Japan Japan ( ja, 日本, or , and formally ) is an island country An island country or an island nation is a country A country is a distinct territory, territorial body or political entity. It is often referred to as the land of an in ...

Japan
and
Great Britain Great Britain is an island An island (or isle) is an isolated piece of habitat that is surrounded by a dramatically different habitat, such as water. Very small islands such as emergent land features on atoll An atoll (), ...

Great Britain
met at the
Plaza Hotel The Plaza Hotel (also known as The Plaza) is a luxury hotel and condominium apartment building in Midtown Manhattan in New York City. It is located on the western side of Grand Army Plaza (Manhattan), Grand Army Plaza, after which it is named, ...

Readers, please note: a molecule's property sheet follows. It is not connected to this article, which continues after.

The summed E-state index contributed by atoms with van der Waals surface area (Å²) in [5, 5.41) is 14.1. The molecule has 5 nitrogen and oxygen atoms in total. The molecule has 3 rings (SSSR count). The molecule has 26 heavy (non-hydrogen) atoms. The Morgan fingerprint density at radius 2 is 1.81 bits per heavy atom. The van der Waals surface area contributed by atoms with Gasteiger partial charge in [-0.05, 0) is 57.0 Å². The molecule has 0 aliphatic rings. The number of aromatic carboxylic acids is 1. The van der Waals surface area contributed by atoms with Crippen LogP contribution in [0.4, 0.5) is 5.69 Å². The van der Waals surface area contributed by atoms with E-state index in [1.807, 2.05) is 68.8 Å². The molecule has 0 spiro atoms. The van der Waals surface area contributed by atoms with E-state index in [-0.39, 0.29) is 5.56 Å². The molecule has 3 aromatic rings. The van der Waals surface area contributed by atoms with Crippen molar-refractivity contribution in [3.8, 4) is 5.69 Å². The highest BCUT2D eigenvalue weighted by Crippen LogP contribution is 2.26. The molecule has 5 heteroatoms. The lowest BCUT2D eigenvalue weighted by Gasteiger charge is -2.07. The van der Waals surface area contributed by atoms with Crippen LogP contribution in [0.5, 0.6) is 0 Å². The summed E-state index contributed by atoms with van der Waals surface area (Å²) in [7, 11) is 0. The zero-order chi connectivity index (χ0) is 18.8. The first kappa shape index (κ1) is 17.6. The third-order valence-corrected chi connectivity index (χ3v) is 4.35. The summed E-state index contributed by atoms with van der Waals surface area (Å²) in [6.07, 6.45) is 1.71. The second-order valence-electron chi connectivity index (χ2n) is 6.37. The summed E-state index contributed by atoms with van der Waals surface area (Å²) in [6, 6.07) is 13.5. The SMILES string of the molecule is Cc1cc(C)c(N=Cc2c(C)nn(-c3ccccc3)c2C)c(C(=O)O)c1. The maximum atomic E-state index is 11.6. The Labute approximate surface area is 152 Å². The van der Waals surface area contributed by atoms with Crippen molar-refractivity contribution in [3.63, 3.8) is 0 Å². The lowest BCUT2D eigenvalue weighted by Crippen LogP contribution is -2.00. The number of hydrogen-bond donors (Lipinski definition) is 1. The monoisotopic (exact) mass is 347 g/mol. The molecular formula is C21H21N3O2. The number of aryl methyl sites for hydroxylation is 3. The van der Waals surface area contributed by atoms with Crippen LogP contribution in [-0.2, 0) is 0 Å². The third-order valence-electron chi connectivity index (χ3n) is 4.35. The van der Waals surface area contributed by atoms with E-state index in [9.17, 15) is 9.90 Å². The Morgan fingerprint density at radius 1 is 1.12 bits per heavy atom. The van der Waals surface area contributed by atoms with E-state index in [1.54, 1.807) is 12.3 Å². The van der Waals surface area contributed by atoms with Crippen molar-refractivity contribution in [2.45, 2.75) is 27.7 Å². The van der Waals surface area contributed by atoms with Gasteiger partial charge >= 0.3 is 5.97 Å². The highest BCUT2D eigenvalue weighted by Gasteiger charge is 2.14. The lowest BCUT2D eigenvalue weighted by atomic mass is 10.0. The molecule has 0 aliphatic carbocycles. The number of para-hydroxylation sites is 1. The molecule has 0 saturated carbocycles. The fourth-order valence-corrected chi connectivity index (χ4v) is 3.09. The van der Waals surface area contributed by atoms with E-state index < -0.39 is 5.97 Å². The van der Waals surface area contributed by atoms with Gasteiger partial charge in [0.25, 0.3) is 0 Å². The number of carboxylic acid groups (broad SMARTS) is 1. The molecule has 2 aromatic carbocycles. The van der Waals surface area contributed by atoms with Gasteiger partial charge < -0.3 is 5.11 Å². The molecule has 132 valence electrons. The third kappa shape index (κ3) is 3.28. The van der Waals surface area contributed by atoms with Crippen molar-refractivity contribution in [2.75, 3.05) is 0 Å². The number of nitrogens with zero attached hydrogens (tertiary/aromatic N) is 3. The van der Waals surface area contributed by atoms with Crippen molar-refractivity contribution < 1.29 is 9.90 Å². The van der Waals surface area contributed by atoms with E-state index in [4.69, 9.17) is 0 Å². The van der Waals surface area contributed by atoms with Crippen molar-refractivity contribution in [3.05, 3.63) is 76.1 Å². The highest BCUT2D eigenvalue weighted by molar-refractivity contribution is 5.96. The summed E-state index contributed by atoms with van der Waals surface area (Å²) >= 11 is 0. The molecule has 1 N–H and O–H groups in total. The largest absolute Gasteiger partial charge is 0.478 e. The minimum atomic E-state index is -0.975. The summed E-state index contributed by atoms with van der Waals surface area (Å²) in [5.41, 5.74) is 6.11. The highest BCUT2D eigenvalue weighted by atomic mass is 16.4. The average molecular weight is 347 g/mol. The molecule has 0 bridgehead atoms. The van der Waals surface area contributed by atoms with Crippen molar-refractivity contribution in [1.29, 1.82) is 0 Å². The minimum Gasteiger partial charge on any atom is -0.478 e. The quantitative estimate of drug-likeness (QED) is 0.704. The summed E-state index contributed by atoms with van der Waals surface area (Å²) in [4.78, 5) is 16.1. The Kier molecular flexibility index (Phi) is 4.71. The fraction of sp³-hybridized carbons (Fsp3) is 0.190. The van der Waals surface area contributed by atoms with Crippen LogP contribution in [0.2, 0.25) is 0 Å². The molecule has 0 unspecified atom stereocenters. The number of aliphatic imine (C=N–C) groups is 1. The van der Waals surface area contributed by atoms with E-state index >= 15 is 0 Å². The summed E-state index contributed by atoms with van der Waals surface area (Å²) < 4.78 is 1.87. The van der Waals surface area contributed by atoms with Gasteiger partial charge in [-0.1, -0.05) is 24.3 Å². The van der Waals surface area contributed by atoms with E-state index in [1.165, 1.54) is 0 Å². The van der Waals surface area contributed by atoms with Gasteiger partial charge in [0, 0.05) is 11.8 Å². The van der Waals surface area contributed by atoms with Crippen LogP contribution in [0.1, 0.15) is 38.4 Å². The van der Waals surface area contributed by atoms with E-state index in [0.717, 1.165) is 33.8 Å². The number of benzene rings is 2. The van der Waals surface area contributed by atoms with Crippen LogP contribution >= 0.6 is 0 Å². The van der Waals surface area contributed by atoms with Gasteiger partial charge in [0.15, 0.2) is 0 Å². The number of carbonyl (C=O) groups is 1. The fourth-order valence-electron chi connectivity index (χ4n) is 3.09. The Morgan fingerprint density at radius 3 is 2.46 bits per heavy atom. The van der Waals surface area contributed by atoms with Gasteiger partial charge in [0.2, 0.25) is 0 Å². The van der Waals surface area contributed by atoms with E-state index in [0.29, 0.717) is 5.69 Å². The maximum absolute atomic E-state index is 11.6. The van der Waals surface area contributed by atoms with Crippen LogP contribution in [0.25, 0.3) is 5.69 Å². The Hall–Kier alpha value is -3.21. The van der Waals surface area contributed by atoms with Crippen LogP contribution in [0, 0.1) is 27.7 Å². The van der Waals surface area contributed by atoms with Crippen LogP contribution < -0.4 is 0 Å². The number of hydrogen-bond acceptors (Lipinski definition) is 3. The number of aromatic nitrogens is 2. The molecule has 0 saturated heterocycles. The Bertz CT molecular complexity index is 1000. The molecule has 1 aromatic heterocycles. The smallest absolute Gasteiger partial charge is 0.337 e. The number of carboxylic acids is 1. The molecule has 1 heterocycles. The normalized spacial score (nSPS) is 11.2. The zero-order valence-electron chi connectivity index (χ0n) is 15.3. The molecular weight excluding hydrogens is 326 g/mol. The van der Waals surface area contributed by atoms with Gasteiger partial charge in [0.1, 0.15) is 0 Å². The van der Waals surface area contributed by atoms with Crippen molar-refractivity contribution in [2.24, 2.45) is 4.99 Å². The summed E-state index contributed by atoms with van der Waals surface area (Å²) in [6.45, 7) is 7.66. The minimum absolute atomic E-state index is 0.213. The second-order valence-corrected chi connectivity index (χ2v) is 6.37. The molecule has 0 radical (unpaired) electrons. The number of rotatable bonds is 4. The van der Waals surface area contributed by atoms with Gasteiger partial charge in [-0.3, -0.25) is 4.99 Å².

Plaza Hotel
in
New York City New York, often called New York City to distinguish it from New York State New York is a state State may refer to: Arts, entertainment, and media Literature * ''State Magazine'', a monthly magazine published by the U.S. Department of ...

New York City
and came to an agreement on the announcement that "some further orderly appreciation of the non-dollar currencies is desirable" and they "stand ready to cooperate more closely to encourage this when to do so would be helpful". The following Monday when the meeting was made public, the dollar fell 4 percent in comparison to the other currencies.


Effects


Trade deficit

While for the first two years the US deficit only worsened, it then began to turn around as the elasticities had risen enough that the quantity effects began to outweigh the valuation effect. The